Chapter Three - 
A Short History of the Carvings 


Goosey Marlin, Spring 2015

  

This piece is guided by a comparative reading of pre-Columbian Mesoamerican and Andean interpretations regarding the intricate relationship between the arc of the horizon and the movement of light as well as complimentary Eurasian insights regarding physical balance and a “cosmic egg,” as exemplified by the goose’s egg found on one side of the piece. When gently nudged in either direction Goosey will neatly spin while too much force will cause it to fall over. Meanwhile, close examination of the of the egg reveals that it follows the universal notion of “X” for charting and the movement of light in a way that can be compared to Northern knowledge of the four Cardinal Directions and the Medicine Wheel, as found in the different interpretion of the Cree Elder Francis Whiskeyjack. The rock for Goosey Marlin was quarried from the environs of Cadomin, Alberta and, sadly, the carving smashed during one photo session journey in Beijing. Two Chinese replacement rocks were given to the Homeglen School of One.


Scorched Bolivarian Wave Reader, Winter 2015

  

This carving is inspired by a comparative reading of pre-Columbian Mesoamerican and Andean interpretations regarding the intricate relationship between the arc of the horizon, the movement of light and complimentary insights into the similarities between spiraling waves of water, sound and light. The diamonds defining the eyes and the face of the carving also recall representations of stars as diamonds. When gently nudged in either direction the will neatly rotate or rock while too much force will produce an unhappy result. The rock for the Wave Reader was quarried from the area of the Carcross Desert, Yukon in Winter 2015 by A.J., a Canadian citizen from Antioquia, Colombia. The Scorched Bolivarian Wave Reader immediately was moved to Montreal following its return to Canada, where it awaits future journeys.


Yukon Pepper Squall, Spring 2015

  

This piece is guided by a comparative reading of pre-Columbian Mesoamerican interpretations regarding “spirals” of light, water, and wind as well as complimentary Eurasian insights regarding physical balance and a “cosmic egg.” When gently nudged in either direction the Yukon Squall will neatly float. The spiraling fissures of the carving help channel light according to the persistent twilight and snow storms of a Northern Winter, hence explaining why the piece is best viewed at an angle. The rock for Yukon Pepper was quarried from the Yukon River in the environs of Whitehorse during the Winter months 2015 by A.J., a Canadian citizen from Antioquia, Colombia. The Scorched Bolivarian Wave Reader immediately was moved to Montreal following its return to Canada, where it awaits future journeys.


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Peanut Fish Canoe Carries Important Cargo, Spring 2015

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Consistent with other canoe carvings, this piece is guided by a comparative reading of pre-Columbian Mesoamerican and Andean interpretations regarding the intricate relationship between the arc of the horizon and the movement of light as well as complimentary Eurasian insights regarding physical balance and a “cosmic egg.” When gently nudged in either direction the Peanut Fish Canoe will neatly spin with its precious treasure on its back while too much force will produce an unhappy result. The rock for the Canoe was also quarried from the environs of Cadomin Alberta, while subsequent to its travels to China, the piece has gone through many rock sails made of jade until a suitable and durable Edmonton River Valley companion stone was found, ironically, during a walk near the famous Chinese gate in Edmonton. The canoe carving was last seen by the School of One on the Pacific Coast within the environs of Vancouver where, hopefully, it continues to inform cognitive journeys.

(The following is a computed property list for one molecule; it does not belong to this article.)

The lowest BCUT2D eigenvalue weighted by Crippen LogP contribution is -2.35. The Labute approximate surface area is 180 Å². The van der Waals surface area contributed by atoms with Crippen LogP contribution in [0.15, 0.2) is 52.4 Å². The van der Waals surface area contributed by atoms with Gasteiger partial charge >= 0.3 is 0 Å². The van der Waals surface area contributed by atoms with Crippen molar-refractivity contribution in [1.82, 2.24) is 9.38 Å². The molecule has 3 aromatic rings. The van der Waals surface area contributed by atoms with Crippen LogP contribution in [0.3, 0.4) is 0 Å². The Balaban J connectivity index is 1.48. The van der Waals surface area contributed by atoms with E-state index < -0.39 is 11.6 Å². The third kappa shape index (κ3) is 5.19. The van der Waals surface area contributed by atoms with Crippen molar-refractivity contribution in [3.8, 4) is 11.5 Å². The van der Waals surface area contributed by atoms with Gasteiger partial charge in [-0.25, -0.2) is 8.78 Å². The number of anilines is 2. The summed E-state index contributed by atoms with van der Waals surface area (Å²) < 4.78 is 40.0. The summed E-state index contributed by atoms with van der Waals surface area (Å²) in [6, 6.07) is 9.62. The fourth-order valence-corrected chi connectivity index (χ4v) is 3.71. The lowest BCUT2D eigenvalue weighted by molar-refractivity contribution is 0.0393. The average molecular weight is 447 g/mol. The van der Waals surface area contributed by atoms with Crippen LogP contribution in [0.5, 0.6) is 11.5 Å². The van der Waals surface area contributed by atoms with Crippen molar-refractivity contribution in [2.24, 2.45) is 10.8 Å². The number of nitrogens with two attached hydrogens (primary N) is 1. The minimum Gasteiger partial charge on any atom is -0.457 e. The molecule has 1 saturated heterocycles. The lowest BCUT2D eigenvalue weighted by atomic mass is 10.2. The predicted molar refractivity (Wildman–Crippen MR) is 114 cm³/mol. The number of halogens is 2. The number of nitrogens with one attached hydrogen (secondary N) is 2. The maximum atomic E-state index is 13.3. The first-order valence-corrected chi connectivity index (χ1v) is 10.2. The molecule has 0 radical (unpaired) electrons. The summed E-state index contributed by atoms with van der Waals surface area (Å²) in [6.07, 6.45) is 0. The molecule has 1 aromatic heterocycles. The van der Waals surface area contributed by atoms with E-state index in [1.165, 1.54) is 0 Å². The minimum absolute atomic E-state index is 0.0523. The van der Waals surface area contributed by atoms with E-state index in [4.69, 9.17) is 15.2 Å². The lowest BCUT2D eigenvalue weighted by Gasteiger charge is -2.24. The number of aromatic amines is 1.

Fractured Bookworm, Winter 2015

This piece is guided by a comparative reading of pre-Columbian Mesoamerican interpretations regarding “cosmic bundling and stacking” as well as complimentary Eurasian insights regarding physical balance and a “cosmic egg.” When gently nudged in either direction the Bookworm will neatly spin while too much force will produce an unhappy result. The natural fractures found on faces and sides with the defining layered fissures of the carving tend to recall the cascade of light in Edmonton’s river valley during Summer twilight. The rock for the Fractured was quarried from the banks of the North Saskatchewan River in late August. Prior to its journey to China, the Fractured Bookworm was used by one group of University of Alberta students for the Culture, Power and Urban Space gallery. Following its return to Edmonton, the Fractured Bookworm was presented to WT, a principal of a small, rural school located just outside of Medicine Hat Alberta.


Aerial Diamondhead, Winter 2015

  

This piece, which was given in friendship to LK as a gift in anticipation of future travels and in recognition of LK’s extraordinary pedagogical prowess, draws upon the Mesoamerican representation of diamonds as “suns” or “star” as seen in the carvings “head” and “eyes”. When gently nudged in either direction will neatly spin when placed “vertically” in at least two positions, while too much force will cause it to fall over. The rock for Aerial Diamondhead was quarried from the environs of Cadomin, Alberta and the fissured contours of the piece recall the geometric shadows cast upon the Western flank of the Canadian Rockies during the late Summer. In addition to journey to the Beijing Park found in Chapter 2, Aerial Diamondhead was carefully secured during the Asian travels of LK after China and before returning to Edmonton.